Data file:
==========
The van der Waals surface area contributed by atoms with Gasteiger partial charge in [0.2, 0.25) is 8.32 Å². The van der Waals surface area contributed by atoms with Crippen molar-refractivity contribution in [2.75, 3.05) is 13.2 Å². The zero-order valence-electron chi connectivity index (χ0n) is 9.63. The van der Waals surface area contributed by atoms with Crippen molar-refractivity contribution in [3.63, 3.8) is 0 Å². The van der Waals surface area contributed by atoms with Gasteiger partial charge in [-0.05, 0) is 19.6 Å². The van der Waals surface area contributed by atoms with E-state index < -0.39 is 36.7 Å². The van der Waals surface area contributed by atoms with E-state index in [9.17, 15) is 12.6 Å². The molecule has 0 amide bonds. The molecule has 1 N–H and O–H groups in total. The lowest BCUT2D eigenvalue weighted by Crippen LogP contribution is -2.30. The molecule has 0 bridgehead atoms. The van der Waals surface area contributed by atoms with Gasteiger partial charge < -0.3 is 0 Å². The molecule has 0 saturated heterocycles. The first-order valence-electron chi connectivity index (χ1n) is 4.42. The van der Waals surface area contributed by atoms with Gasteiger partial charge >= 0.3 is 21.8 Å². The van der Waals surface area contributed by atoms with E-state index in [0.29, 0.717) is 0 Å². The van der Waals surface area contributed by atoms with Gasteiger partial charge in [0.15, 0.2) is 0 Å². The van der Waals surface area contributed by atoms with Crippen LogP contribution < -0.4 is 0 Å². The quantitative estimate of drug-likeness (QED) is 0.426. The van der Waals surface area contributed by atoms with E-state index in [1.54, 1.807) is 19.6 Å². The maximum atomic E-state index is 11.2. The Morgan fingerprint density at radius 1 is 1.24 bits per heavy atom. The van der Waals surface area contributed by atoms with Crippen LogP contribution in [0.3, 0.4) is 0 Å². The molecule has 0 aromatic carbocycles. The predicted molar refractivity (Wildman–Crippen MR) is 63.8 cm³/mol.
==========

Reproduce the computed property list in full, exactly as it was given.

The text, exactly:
The van der Waals surface area contributed by atoms with Gasteiger partial charge in [0.2, 0.25) is 8.32 Å². The van der Waals surface area contributed by atoms with Crippen molar-refractivity contribution in [2.75, 3.05) is 13.2 Å². The zero-order valence-electron chi connectivity index (χ0n) is 9.63. The van der Waals surface area contributed by atoms with Crippen molar-refractivity contribution in [3.63, 3.8) is 0 Å². The van der Waals surface area contributed by atoms with Gasteiger partial charge in [-0.05, 0) is 19.6 Å². The van der Waals surface area contributed by atoms with E-state index < -0.39 is 36.7 Å². The van der Waals surface area contributed by atoms with E-state index in [9.17, 15) is 12.6 Å². The molecule has 0 amide bonds. The molecule has 1 N–H and O–H groups in total. The lowest BCUT2D eigenvalue weighted by Crippen LogP contribution is -2.30. The molecule has 0 bridgehead atoms. The van der Waals surface area contributed by atoms with Gasteiger partial charge < -0.3 is 0 Å². The molecule has 0 saturated heterocycles. The first-order valence-electron chi connectivity index (χ1n) is 4.42. The van der Waals surface area contributed by atoms with Gasteiger partial charge >= 0.3 is 21.8 Å². The van der Waals surface area contributed by atoms with E-state index in [0.29, 0.717) is 0 Å². The van der Waals surface area contributed by atoms with Gasteiger partial charge in [0.15, 0.2) is 0 Å². The van der Waals surface area contributed by atoms with Crippen LogP contribution < -0.4 is 0 Å². The quantitative estimate of drug-likeness (QED) is 0.426. The van der Waals surface area contributed by atoms with E-state index in [1.54, 1.807) is 19.6 Å². The maximum atomic E-state index is 11.2. The Morgan fingerprint density at radius 1 is 1.24 bits per heavy atom. The van der Waals surface area contributed by atoms with Crippen LogP contribution in [0.3, 0.4) is 0 Å². The molecule has 0 aromatic carbocycles. The predicted molar refractivity (Wildman–Crippen MR) is 63.8 cm³/mol.